WC:
This is the first time that I shared the main ‘why’. So Gorilla Convict you get blessed with the exclusive! 🙂 I left money on the streets. So one day I called home and was like yo’ I go to the store tomorrow, where is that money? (Y’all know how it go). And their response was, we’re working on it. I was like…what? I had no understanding of that. So at that moment I said I gotta come up with something. My husband was locked up, my daughters were teenagers, so I had to somehow get my hustle on. * My husband wrote a book called Uncle Yah Yah. So I wrote him and said, I’m thinking about writing a book. I was working in the prison library at the time, seeing all of these books on the shelves. I had just seen a clip about Shannon Holmes, I think it was in the Source or XXL and I said I can do this. At first, my husband didn’t respond. Then I had to holla at him again, yo.’ I’m thinking about writing a book. So he said what they’re are buying from us is, sex, drugs, murder, crime. I’ll give you a few suggestions, do a little something and let’s see what you got. I don’t think he thought I was serious. So I started writing and sent it to him. I also began to study the craft. Shortly afterwards an inmate who was a literary agent gave a creative writing class and the rest is slowly becoming history.

GC: You’re a Essence Bestseller, at the top of www.Amazon.com, www.BarnesandNoble.com, and been featured in KING-how does it all feel?

WC:
It’s a start, but like I said, I’m just getting warned up. I’m Wahida Clark. They got a joke around here that started after I got a shot. As punishment, I lost my cube and got moved to what’s called the ‘bus stop’. They got like 10-12 beds sitting right up front at the officer’s station. Lights stay on 24 hours. It’s non-stop traffic. The front doors, microwave room, laundry room bathrooms everything is right there. So we were all up around one in the morning. So this chick walks by and stops. She says, so you’re the one who wrote Criminal Minded. I said, “Nah, I like that but that’s Tracy Brown. I wrote Thugs and The Women Who Love Them. I’m Wahida Clark. “Oh”, she continues, “you the one who wrote God Don’t Like Ugly”, I said, “Nah, that’s Mary Monroe. I’m Wahida Clark.” She says, “Oh, you wrote Sheisty.” I put bass in my voice and said, “No, I’m Wahida Clark!” and everyone around me yelled, “Bitch!” So now it’s always whenever my whole name is said, it’s “that Wahida Clark, bitch!”

GC: What does the future hold for Wahida Clark?

WC:
Big things, so big that I can’t disclose at this time. But remember and be on the lookout for Wahida Clark, bitch!

GC: Where are you from and how did you grow up?

WC:
From Trenton, New Jersey. I grew up in the hood.

GC: Where do your stories and characters come from?

WC:
Truth mixed with fiction. Also listening to people. Believe it or not, everyone has a story. I’m a great listener. I love to hear a person’s story. A lot of people tell me they want to write a book but very few have the staying power to sit down and put it on paper. I listen to their stories. I recreate some of what hey tell me. I’ve discovered that I have an extremely vivid imagination. I take what I want to use and turn it into bestsellers. So many people can relate because it’s all of our stories, we are the same people.

GC: When you first wrote your first book did you ever think it would turn into all this?

WC:
No. The experience has opened many doors and connected me with all types of people. However, in anything that I do, I ask why do it if you’re not going to do it big. So again, watch out for Wahida Clark.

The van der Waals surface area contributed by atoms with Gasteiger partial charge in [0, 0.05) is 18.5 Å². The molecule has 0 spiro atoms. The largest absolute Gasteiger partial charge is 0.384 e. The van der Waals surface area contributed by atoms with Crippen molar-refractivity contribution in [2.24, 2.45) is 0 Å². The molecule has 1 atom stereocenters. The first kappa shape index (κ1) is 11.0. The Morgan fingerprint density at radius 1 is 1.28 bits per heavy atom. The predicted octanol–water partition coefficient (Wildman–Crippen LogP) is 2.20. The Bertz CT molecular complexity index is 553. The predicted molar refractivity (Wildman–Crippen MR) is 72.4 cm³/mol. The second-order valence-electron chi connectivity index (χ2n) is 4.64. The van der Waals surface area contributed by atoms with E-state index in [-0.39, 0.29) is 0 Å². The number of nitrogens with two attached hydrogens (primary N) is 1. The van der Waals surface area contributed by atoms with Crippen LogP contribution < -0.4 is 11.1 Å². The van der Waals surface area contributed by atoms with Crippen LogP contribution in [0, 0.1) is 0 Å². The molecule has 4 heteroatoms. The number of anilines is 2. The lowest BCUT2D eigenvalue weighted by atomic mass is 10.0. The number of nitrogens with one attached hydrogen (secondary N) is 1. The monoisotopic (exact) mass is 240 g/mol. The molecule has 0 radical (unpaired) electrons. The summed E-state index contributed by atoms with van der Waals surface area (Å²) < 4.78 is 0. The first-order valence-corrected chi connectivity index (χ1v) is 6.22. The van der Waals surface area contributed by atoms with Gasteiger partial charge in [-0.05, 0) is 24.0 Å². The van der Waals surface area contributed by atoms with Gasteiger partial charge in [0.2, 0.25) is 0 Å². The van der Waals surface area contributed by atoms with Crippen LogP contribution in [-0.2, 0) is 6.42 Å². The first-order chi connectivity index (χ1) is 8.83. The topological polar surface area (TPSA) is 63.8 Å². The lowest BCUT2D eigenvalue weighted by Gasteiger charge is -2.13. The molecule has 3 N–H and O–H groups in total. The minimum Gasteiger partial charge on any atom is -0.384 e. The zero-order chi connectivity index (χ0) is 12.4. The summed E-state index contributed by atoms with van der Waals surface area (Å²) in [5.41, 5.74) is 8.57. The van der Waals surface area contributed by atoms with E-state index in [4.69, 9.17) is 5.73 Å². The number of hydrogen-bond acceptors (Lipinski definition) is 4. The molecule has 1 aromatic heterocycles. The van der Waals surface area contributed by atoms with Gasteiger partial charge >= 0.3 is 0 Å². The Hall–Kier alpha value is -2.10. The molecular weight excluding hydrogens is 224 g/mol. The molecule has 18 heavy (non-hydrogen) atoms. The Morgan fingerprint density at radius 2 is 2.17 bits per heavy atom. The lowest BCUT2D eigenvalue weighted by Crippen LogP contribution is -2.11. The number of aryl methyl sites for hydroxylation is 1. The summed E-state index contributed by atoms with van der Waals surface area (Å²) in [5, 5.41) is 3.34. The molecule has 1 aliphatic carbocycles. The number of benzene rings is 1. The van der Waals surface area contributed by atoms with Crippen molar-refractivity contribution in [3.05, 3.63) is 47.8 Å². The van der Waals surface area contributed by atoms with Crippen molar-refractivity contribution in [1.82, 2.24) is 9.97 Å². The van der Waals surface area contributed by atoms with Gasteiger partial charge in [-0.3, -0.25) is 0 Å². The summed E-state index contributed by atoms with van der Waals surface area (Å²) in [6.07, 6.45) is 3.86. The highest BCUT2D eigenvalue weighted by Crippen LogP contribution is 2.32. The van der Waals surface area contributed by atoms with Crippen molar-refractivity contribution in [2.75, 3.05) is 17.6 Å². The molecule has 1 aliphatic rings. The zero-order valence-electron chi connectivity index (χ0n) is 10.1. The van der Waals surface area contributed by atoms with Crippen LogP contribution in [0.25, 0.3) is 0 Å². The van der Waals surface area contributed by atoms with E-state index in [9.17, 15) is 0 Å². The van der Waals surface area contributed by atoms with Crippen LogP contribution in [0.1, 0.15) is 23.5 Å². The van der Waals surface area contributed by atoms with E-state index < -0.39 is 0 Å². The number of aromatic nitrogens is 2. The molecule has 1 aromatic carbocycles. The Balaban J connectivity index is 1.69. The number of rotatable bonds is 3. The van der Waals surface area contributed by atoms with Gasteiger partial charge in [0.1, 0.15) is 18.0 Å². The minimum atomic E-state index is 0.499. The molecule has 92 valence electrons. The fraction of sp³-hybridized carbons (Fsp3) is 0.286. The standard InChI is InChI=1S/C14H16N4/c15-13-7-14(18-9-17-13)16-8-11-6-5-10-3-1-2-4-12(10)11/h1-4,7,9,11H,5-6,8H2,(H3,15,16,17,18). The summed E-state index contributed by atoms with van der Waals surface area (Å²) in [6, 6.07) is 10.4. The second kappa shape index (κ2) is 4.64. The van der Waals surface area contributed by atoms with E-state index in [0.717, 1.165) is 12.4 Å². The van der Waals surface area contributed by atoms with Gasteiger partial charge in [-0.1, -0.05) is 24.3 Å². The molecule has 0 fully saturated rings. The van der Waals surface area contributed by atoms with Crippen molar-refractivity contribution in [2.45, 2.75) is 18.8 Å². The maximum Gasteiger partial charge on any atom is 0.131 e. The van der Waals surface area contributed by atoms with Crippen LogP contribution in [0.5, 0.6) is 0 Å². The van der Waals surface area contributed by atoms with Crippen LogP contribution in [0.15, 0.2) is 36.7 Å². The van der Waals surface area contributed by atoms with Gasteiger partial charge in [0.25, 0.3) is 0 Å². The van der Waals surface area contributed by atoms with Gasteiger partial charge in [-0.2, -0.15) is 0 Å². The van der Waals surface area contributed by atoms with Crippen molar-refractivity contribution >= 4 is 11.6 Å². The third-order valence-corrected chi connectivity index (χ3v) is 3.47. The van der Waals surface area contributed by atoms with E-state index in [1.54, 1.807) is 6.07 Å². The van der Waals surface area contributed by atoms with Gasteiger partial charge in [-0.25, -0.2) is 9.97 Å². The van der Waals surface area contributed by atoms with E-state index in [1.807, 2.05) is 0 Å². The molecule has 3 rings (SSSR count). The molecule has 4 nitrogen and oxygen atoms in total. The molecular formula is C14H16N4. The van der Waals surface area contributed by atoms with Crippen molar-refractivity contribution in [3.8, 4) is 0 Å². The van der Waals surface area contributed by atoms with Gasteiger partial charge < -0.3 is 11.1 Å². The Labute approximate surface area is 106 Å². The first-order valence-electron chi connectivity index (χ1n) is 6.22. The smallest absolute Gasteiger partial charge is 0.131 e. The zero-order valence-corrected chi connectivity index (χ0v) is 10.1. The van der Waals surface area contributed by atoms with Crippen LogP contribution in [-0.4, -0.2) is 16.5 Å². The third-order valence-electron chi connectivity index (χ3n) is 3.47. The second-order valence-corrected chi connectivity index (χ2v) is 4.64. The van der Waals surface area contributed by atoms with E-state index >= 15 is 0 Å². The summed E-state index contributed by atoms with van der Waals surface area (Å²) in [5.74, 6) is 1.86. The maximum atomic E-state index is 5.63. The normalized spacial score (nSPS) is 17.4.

GC: What do you have to date about your first publisher Black Print?

WC:
They were a learning experience that allowed me to get my foot in the door. I believe they are no longer in business or sold their company.

GC: What can we expect from your new imprint and what will it be called?

WC:
Oh, so you’re putting me on blast with one of my secrets? 🙂 It’s Wahida Clark Presents.

GC: What’s poppin’ with Wahida? Anything getting ready to drop?

WC:
They reissued my second book, ‘Every Thug Needs A Lady’. For those of you who already read it, you’re going to want to read it again. It’s smoother, hotter, sexier and still raw and uncut. Plus, you want to refresh your memory and brace yourself for Book three, ‘Thug Matrimony’.

That dropped in March-April ’07. Now in November-December ‘07, Wahida Clark Presents drops its first release, ‘What’s Really Hood?’ It’s an Anthology of five blazin’ and intense stories including myself, Victor Martin, Bonta, Shawn ‘Jihad’ Trump and introducing Mo Foxx. No one is gonna want to sleep on this one. Final Payback is coming soon.

GC: Any obstacles or problems with the book industry?

WC:
Yes, bootlegging. I told you we dominate and take everything to a whole new level. After I was able to get away from Black Print, and even though they said they didn’t have any more of my first two books, both books are still being sold-all over. That was crazy! They think because you are locked up that you can’t do anything. All I have to say about that is, “watch out!” The book industry is really something, but your headaches come from everywhere. A couple of weeks ago, one of my fans whose daughter works at McDonalds, wrote to me and told me about an incident which really has blown my mind. Her daughter loaned a friend my book. The friend came back the day after she read it to return it but her girl was off. So she leaves it in the break room. Her manager, sees it, picks it up and reads it. He doesn’t like the contents. He says it’s very disturbing and not allowed in his store. He suspends the young lady for a week. My fan and her mother feels that she is being discriminated against. After the suspension was up, she didn’t feel comfortable going back to work. So she quit. Her mother is livid. She wrote Russ Parr, Tom Joyner, Doug Banks, Steve Harvey called the ACLU, Justice Resource Center and some more. I asked what does he have against Wahida Clark? I’m sure he allows the blood and gore of Patricia Cornwell in McDonalds and is he going to fire someone who brings in the Bible? The Qur’an? Shakespeare? The DaVinci Code? Go figure. One!